Lian was very grateful to the yellow shop for helping the protesters. The mission of the Overseas Hong Kong Media Experts Association also considered the exiled Hong Kongers and whether they would be like Jews. Jews inherit and maintain their own cultural and national pedigree. He also shared hope for the resilience of Jewish culture and the Hong Kongers who own its economic power.
“The Jews left their homes for 2000. After 80 generations of inheritance, they were able to maintain their culture and awareness. Finally, they dreamed of their dreams. We were able to realize and take advantage of the opportunity to return to rebuild their own country. Most importantly, they maintained their strength and culture, “Lian said.
Lian admitted that besides the CCP’s intervention, there was his own negligence, which led to a misunderstanding about the case.
Lian remembered that the first promotion wasn’t perfect. It caused the misunderstanding that he was organizing a “carnival”. Lian said he reminded everyone that it was a wake-up call and he should not treat or promote the June 11th and 12th events as a “carnival”.
Step on a cultural heritage to avoid losing generations
Shishan personally experienced anguish. During the 1989 democratic movement, a group of students (young people) from mainland China arrived abroad. After about 30 years, very few groups survived the storm. How can Hong Kongers learn from their lessons?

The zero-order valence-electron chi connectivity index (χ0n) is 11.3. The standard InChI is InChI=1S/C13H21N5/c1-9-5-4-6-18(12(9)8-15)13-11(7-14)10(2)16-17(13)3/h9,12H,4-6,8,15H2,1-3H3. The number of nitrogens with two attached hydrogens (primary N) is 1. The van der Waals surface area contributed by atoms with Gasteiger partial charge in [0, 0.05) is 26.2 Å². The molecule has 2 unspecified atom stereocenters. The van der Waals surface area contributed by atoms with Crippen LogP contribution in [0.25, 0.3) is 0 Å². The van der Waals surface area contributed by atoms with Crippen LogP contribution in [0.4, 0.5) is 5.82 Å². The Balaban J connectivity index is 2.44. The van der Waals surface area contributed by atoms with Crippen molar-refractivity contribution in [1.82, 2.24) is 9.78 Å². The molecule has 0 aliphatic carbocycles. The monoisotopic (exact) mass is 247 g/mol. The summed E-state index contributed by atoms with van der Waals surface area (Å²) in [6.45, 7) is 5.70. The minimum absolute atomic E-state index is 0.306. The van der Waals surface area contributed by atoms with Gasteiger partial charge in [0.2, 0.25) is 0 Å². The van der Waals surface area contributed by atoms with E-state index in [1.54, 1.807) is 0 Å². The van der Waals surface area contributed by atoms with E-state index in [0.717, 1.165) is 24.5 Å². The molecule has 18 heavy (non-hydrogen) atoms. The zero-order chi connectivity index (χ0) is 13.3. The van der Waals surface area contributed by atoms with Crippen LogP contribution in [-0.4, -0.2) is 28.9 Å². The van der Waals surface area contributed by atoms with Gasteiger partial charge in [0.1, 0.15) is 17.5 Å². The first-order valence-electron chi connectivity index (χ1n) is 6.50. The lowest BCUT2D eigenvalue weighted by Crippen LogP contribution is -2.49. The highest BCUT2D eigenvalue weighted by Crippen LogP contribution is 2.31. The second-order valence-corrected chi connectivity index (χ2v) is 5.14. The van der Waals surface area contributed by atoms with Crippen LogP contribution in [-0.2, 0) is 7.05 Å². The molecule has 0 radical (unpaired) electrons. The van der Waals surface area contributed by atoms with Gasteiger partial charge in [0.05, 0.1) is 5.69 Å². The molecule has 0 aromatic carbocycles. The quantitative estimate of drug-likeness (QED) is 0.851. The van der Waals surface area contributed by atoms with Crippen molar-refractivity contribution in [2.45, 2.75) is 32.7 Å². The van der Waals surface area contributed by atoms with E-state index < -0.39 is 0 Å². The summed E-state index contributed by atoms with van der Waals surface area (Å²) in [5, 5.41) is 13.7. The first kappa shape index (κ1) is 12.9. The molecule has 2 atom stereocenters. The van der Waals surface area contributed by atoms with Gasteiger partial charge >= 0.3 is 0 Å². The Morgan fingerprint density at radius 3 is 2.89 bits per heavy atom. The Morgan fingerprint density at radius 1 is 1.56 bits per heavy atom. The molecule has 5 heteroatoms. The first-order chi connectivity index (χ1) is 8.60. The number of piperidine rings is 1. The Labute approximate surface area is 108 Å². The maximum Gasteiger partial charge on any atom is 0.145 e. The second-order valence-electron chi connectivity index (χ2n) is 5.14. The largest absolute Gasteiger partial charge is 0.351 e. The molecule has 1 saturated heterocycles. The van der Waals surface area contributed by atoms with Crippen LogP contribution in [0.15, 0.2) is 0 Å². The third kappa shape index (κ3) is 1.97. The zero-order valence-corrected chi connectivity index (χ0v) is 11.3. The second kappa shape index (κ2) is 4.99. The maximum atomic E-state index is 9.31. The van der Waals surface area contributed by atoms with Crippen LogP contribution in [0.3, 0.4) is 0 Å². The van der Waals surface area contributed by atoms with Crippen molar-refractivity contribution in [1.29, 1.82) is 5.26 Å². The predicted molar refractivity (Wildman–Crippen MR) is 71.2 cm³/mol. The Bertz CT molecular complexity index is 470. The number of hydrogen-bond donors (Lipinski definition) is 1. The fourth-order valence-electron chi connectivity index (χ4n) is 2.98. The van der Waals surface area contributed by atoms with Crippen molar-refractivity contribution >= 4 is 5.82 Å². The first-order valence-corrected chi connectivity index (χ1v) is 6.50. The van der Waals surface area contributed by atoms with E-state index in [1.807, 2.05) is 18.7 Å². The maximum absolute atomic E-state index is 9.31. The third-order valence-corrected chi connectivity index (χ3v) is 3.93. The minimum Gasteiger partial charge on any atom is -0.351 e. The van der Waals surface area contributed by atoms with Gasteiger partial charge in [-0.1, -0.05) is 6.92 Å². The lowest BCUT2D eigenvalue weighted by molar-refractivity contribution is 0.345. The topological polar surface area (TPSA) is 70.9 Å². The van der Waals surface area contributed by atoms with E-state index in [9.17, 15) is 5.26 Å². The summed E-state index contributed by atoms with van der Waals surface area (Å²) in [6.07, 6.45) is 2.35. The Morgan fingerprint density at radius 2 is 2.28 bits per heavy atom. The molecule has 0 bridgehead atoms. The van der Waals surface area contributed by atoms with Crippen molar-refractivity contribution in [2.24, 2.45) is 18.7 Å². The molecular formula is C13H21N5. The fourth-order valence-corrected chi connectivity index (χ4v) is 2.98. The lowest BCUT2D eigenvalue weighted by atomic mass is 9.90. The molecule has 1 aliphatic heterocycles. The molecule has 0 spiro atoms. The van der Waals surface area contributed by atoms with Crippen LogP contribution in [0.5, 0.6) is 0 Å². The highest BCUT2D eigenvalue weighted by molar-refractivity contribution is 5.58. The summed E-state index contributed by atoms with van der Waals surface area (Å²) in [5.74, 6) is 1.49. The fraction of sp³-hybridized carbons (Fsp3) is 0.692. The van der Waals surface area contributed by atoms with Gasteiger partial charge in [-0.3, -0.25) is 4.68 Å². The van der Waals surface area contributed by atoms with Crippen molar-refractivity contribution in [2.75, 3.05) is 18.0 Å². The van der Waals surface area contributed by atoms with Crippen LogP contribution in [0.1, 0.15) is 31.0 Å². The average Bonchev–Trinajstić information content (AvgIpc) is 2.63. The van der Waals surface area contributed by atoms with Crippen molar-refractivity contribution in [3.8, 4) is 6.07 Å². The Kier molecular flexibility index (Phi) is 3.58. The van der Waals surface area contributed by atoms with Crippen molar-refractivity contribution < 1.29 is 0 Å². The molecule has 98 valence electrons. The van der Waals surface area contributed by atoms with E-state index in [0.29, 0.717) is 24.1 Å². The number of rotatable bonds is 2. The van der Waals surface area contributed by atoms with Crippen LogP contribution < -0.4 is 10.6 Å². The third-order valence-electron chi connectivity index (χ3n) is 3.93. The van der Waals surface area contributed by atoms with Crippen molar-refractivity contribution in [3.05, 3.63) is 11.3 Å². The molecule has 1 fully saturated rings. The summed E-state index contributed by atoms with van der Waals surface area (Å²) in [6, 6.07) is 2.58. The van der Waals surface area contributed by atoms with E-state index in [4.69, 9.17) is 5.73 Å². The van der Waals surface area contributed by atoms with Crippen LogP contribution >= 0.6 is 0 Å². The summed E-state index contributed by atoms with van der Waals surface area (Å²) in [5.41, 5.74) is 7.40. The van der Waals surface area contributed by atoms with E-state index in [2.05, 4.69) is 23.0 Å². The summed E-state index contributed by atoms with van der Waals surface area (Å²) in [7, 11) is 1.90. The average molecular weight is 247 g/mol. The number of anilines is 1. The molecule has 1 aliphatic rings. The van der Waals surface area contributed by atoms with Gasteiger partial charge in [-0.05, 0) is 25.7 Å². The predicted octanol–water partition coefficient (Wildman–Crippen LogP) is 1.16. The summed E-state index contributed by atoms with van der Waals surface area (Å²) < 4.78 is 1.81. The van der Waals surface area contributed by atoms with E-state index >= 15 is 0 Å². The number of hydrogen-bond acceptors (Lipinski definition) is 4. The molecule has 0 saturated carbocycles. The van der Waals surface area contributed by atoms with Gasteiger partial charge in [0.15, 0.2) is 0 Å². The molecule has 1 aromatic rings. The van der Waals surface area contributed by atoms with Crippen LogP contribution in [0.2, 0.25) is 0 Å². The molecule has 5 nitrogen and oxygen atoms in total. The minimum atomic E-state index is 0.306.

Lian Yizheng openly admits: “There was a pioneer who studied abroad and published a book in the 1970s. The book talked about this issue. Almost all of the exiled and foreign movements disappeared in a generation. It’s scary. He was able to submit a lot of historical evidence. “
Therefore, he called on Hong Kong asylum seekers to seriously consider the strength of inheritance. “How strong would it be if all the exiled communities came together? It certainly wouldn’t go away for generations. Every minute is important.”
CCP’s split tactics have caused distrust among foreign groups
From a cultural studies perspective, she couldn’t stay 30 years later, even for Chinese students who went abroad for the 8964 Tiananmen Movement, and even for established groups such as the Civil Human Rights Front and the Democratic Alliance. I searched for the reason.
He believed that one of the reasons was the growing distrust among people due to the penetration of CCP.
Falun Gong also said that Falun Gong was one of the groups that had been persecuted by the CCP for 23 years. He found that the most important difference between a democratic movement organization and Falun Gong is the practice of cultivation where Falun Gong has spiritual core values and strengths. Therefore, their ability to distinguish between lies and facts and avoid divisions.